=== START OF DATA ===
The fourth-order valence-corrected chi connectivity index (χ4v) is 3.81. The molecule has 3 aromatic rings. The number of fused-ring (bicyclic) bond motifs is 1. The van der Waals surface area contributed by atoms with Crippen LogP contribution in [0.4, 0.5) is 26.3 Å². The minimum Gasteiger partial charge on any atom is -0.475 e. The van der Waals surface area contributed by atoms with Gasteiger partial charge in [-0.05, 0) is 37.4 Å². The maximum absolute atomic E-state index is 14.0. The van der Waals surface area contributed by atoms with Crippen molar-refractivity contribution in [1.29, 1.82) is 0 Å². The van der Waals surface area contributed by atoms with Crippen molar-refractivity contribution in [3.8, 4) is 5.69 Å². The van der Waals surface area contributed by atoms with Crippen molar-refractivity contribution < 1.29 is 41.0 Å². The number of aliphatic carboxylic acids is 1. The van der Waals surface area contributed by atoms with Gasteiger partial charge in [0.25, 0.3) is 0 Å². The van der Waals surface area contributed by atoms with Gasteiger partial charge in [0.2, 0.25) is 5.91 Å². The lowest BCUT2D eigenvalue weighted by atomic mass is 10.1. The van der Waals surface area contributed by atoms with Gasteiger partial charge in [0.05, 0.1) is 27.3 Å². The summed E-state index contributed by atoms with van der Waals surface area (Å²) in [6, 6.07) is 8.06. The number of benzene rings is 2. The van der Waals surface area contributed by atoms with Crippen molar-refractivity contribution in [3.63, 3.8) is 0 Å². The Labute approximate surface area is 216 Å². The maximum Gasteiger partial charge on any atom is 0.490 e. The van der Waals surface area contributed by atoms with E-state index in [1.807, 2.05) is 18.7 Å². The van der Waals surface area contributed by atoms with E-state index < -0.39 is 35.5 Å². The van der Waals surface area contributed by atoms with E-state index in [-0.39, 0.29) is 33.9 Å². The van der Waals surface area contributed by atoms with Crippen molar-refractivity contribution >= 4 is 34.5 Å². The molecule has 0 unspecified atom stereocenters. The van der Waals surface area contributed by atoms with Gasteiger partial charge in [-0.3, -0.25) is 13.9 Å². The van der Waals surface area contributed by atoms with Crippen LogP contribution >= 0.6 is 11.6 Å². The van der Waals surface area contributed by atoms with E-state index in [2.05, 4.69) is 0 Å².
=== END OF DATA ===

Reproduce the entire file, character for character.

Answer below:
The fourth-order valence-corrected chi connectivity index (χ4v) is 3.81. The molecule has 3 aromatic rings. The number of fused-ring (bicyclic) bond motifs is 1. The van der Waals surface area contributed by atoms with Crippen LogP contribution in [0.4, 0.5) is 26.3 Å². The minimum Gasteiger partial charge on any atom is -0.475 e. The van der Waals surface area contributed by atoms with Gasteiger partial charge in [-0.05, 0) is 37.4 Å². The maximum absolute atomic E-state index is 14.0. The van der Waals surface area contributed by atoms with Crippen molar-refractivity contribution in [1.29, 1.82) is 0 Å². The van der Waals surface area contributed by atoms with Crippen molar-refractivity contribution in [3.8, 4) is 5.69 Å². The van der Waals surface area contributed by atoms with Crippen molar-refractivity contribution < 1.29 is 41.0 Å². The number of aliphatic carboxylic acids is 1. The van der Waals surface area contributed by atoms with Gasteiger partial charge in [0.25, 0.3) is 0 Å². The van der Waals surface area contributed by atoms with Gasteiger partial charge in [0.2, 0.25) is 5.91 Å². The lowest BCUT2D eigenvalue weighted by atomic mass is 10.1. The van der Waals surface area contributed by atoms with Gasteiger partial charge in [0.05, 0.1) is 27.3 Å². The summed E-state index contributed by atoms with van der Waals surface area (Å²) in [6, 6.07) is 8.06. The number of benzene rings is 2. The van der Waals surface area contributed by atoms with Crippen molar-refractivity contribution in [3.63, 3.8) is 0 Å². The Labute approximate surface area is 216 Å². The maximum Gasteiger partial charge on any atom is 0.490 e. The van der Waals surface area contributed by atoms with E-state index in [1.807, 2.05) is 18.7 Å². The van der Waals surface area contributed by atoms with E-state index < -0.39 is 35.5 Å². The van der Waals surface area contributed by atoms with E-state index in [-0.39, 0.29) is 33.9 Å². The van der Waals surface area contributed by atoms with Crippen molar-refractivity contribution >= 4 is 34.5 Å². The molecule has 0 unspecified atom stereocenters. The van der Waals surface area contributed by atoms with Gasteiger partial charge in [-0.3, -0.25) is 13.9 Å². The van der Waals surface area contributed by atoms with Crippen LogP contribution >= 0.6 is 11.6 Å². The van der Waals surface area contributed by atoms with E-state index in [2.05, 4.69) is 0 Å².